To be continued…

Shanna Ladd is a car-free bike commuter in Alaska’s Matanuska-Susitna Valley (a.k.a. “The Mat-Su”), north of Anchorage.

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16 thoughts on “Winter Commuting in Alaska:Things don't always work out as we plan”

  1. Michael says:

    Well I enjoyed reading this, not only because it smashed my preconceptions (as commuter with a road bike) about what constitutes a sensible tire pressure!

  2. Matt H says:

    I am impressed by Shanna’s perseverance. A lot of folks would have given up on the first fall. I’m sure that abandoning the car – and thus the *necessity* to ride – has a lot to do with sticking with it.

    As I was reading about the struggle with packing the bike, I couldn’t help but wonder whether a trailer was a good idea. I don’t know whether a single or dual wheel would be better for the conditions, but it certainly would solve some of the stability issues.

  3. Maybe you all know it, but for those who don´t I strongly recommend the WorldWide Cycling Atlas!!!


  4. Graham says:

    I was thinking the same thing! I would probably suggest the one wheel trailer simply because in my experience they are much easier to negotiate on trails. Two wheels are going to find ruts and stuff that you’ve already dodged.

  5. Jack in Seattle says:

    You have Rule #9 firmly in your pocket.

    It will get better the more you do it. Just watch out for those Bears!


    1. Ted Johnson says:


      Is the Rule #9 of which you speak?

      Rule #9 // If you are out riding in bad weather, it means you are a badass. Period.
      Fair-weather riding is a luxury reserved for Sunday afternoons and wide boulevards. Those who ride in foul weather – be it cold, wet, or inordinately hot – are members of a special club of riders who, on the morning of a big ride, pull back the curtain to check the weather and, upon seeing rain falling from the skies, allow a wry smile to spread across their face. This is a rider who loves the work.

      I’m not sure I agree — but I think those rules are meant for racing maniacs, not for commuters.

      If I were to come up with a list of rules, this might be one (and I think Shanna might agree):

      Rule #9 // If you are out riding in bad weather, it means you are a prepared. Preferably.
      Fair-weather-only riding is the limited view for those think of bikes only as recreation and sports equipment. Those who ride in foul weather – be it cold, wet, or inordinately hot – are people who understand that no matter the weather, the benefits of cycling outweigh the benefits of the climate-controlled alternatives with their short-term comforts. In the morning, before any commute, these people check the weather and say to themselves, “I have gear and a plan for that.”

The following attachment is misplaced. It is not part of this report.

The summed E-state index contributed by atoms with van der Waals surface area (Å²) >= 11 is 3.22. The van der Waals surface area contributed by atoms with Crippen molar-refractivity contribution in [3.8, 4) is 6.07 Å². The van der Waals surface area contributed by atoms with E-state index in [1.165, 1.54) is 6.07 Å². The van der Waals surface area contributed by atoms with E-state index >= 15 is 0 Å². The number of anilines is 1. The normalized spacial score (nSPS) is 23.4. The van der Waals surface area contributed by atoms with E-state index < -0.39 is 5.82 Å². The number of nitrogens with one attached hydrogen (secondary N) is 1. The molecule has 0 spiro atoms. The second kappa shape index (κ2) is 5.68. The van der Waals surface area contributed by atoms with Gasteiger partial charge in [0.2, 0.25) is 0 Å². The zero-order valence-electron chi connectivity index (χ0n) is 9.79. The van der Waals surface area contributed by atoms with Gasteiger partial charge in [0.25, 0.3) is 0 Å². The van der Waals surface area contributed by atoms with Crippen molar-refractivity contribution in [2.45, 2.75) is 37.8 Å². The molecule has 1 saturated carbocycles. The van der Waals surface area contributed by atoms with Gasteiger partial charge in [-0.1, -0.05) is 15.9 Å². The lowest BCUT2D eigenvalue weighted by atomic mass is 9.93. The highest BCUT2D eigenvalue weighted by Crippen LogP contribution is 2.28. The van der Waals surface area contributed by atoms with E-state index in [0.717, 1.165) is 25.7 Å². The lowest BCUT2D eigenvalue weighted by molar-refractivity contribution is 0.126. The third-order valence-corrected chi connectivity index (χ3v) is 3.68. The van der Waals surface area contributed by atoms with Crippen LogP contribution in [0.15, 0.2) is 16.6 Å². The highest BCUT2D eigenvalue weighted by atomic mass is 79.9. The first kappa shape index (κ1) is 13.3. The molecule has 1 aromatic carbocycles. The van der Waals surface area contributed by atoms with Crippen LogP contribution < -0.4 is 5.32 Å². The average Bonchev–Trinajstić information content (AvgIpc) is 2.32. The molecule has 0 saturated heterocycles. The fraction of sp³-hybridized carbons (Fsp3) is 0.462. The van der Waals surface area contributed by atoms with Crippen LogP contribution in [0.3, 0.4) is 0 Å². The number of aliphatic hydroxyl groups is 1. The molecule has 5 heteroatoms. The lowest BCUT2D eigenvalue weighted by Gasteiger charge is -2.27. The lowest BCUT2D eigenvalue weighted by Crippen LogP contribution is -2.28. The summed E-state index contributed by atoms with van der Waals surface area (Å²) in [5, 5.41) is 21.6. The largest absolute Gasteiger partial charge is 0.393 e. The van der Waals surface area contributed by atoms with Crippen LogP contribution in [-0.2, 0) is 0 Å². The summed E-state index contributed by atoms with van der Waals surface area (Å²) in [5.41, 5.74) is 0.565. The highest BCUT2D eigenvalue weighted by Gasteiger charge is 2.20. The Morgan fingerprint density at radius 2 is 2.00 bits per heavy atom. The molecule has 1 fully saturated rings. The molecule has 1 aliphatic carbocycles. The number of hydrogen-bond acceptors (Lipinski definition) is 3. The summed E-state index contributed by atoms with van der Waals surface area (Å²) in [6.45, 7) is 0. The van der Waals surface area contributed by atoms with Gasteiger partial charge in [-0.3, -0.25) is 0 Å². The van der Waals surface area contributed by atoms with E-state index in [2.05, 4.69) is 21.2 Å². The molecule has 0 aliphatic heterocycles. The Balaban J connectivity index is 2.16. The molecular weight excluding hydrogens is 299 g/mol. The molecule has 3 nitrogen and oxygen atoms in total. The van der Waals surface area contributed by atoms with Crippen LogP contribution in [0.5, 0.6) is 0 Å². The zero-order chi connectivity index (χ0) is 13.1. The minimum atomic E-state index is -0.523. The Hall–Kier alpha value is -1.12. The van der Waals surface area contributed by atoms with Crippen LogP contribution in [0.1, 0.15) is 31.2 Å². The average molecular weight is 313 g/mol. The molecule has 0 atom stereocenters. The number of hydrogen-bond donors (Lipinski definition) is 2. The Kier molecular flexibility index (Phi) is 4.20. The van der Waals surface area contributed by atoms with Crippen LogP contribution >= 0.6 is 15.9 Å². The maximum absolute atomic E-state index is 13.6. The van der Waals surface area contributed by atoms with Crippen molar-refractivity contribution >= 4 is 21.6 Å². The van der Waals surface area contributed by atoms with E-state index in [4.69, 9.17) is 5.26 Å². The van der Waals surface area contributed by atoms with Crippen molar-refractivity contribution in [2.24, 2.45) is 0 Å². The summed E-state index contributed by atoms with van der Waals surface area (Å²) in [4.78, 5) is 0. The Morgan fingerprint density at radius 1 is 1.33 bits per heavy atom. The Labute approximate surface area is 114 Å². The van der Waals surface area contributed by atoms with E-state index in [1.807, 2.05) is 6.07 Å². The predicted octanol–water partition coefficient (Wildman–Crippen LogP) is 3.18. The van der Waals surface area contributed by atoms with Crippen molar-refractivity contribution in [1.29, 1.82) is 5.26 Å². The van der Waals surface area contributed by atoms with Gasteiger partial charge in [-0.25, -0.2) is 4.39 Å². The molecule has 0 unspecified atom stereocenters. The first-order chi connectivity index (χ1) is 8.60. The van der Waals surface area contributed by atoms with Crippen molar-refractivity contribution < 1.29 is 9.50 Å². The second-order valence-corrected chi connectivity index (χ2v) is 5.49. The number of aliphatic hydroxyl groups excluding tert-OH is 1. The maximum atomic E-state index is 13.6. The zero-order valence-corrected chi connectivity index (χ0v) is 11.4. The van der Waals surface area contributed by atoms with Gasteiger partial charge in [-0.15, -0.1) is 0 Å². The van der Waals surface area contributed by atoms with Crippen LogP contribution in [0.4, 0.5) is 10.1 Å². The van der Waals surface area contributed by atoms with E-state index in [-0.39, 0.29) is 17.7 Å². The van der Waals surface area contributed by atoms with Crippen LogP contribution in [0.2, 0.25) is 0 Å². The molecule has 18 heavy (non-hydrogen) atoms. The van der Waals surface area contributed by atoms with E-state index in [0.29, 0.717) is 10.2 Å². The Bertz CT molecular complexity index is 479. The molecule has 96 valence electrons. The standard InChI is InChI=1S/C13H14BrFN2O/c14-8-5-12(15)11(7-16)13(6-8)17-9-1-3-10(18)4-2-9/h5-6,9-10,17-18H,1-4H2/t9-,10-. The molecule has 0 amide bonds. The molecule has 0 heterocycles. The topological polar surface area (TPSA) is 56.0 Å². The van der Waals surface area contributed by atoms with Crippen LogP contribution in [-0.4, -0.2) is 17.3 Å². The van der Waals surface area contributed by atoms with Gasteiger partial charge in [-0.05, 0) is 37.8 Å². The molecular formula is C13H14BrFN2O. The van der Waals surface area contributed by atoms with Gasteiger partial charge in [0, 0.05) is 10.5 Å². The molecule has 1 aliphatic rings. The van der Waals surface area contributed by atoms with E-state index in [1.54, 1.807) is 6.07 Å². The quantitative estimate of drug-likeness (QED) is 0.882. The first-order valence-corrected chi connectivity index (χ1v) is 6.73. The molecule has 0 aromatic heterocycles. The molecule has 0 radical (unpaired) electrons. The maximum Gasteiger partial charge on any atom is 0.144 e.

6. BluesCat says:

    Shanna – I was thinking, maybe, rather than piling everything up on top of the rear rack, that you get a nice big set of panniers.

  7. Tim Sherman says:

    Maybe a lower center of gravity and panniers would help in the wind or make falling less of an event. Take a look at this concept. Fat tires on a recumbent that will carry packs or panniers.

  8. Shanna Ladd says:

    Matt H
    At the beginning of winter, I listed out my top barriers: Fear of the dark, Dislike of being cold, Lack of courage. The wind didn’t occur to me. After I sold my cars & truck, I had to face my fears and barriers. I’m very glad I did.

    1. Ted Johnson says:

      With the trails and conditions of your commute, I wouldn’t trade in the ability to stand on my pedals for the benefits of a recumbent bike.

      I agree with the advice to try and get your load lower on the bike with some panniers — bear-proof or not.

      I wouldn’t start thinking about a front rack until you have maxed out your practical ability to carry cargo on your rear rack and frame.

      Revelate Designs is based in Alaska, and makes a frame bag to perfectly fit your Pugsley. Putting as much of your cargo weight in your front triangle as possible would really help your handling overall — fewer falls.

      Revelate Designs Frame Bag for Surly Pugsley/Moonlander
      Revelate Designs Frame Bag for Surly Pugsley/Moonlander |  | Bike Bag Shop

  9. BluesCat says:

    Tim – Recumbents make excellent foul-weather bikes. I know a couple of people who ride them in snowy Norway.

    And, if she were to get one, Shanna could further address her wind problem by getting a fairing.

    Or, she could go all the way with a velomobile!

    ‘Course, (chuckle), NOW we’re talkin’ initially about as much money as a USED CAR!

  10. Shanna Ladd says:

    The high wind is the beast! It is definitely time to solve the issue of getting stuff home – without making guacamole on the trail!! Thank you for the information. It is refreshing and helpful to hear from people who understand what I’m trying to do.

  11. Graham says:

    Let’s re-write all those rules for bicycle commuters.. that would be fun!

  12. mwmike says:

    Jack – You’re nuts! Move to Arizona.

  13. Norm says:

    Guacamole – made! Eggs – prescrambled! Meat – tenderized! It’s not commuting, it’s multitasking! 😀

    I second Ted’s note on panniers. Less wind sail area and improved tipping stability than a big box atop the rack – however I find my front wheel gets unweighted when I have a full pannier load and I worry about popping unwanted wheelies if I sit up too straight.

  14. Shanna Ladd says:

    I did the wheelie thing in a busy intersection bringing home a floor roller! Ha.
    I like the idea of the frame bag. I often have to stand to pedal and push through snow.